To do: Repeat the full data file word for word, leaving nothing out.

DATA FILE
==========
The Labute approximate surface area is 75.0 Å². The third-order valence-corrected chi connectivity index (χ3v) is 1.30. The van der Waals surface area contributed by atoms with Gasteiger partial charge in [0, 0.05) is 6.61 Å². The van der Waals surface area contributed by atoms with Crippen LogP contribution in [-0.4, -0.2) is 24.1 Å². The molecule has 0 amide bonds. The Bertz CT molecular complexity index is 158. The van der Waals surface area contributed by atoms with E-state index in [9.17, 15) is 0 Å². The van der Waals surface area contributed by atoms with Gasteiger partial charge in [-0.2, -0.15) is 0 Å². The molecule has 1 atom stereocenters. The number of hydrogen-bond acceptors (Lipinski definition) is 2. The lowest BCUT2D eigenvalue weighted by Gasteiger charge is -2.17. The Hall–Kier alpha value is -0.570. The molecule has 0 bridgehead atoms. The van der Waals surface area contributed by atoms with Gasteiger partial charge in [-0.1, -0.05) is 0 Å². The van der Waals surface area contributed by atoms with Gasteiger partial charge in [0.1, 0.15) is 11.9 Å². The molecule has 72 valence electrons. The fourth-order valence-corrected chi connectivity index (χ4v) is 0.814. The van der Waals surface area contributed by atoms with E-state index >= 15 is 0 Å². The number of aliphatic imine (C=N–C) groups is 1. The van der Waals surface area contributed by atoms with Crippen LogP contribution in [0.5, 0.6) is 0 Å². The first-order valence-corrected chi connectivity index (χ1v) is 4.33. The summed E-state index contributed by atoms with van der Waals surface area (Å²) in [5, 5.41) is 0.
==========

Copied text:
The Labute approximate surface area is 75.0 Å². The third-order valence-corrected chi connectivity index (χ3v) is 1.30. The van der Waals surface area contributed by atoms with Gasteiger partial charge in [0, 0.05) is 6.61 Å². The van der Waals surface area contributed by atoms with Crippen LogP contribution in [-0.4, -0.2) is 24.1 Å². The molecule has 0 amide bonds. The Bertz CT molecular complexity index is 158. The van der Waals surface area contributed by atoms with E-state index in [9.17, 15) is 0 Å². The van der Waals surface area contributed by atoms with Gasteiger partial charge in [-0.2, -0.15) is 0 Å². The molecule has 1 atom stereocenters. The number of hydrogen-bond acceptors (Lipinski definition) is 2. The lowest BCUT2D eigenvalue weighted by Gasteiger charge is -2.17. The Hall–Kier alpha value is -0.570. The molecule has 0 bridgehead atoms. The van der Waals surface area contributed by atoms with Gasteiger partial charge in [-0.1, -0.05) is 0 Å². The van der Waals surface area contributed by atoms with Gasteiger partial charge in [0.1, 0.15) is 11.9 Å². The molecule has 72 valence electrons. The fourth-order valence-corrected chi connectivity index (χ4v) is 0.814. The van der Waals surface area contributed by atoms with E-state index >= 15 is 0 Å². The number of aliphatic imine (C=N–C) groups is 1. The van der Waals surface area contributed by atoms with Crippen LogP contribution in [0.5, 0.6) is 0 Å². The first-order valence-corrected chi connectivity index (χ1v) is 4.33. The summed E-state index contributed by atoms with van der Waals surface area (Å²) in [5, 5.41) is 0.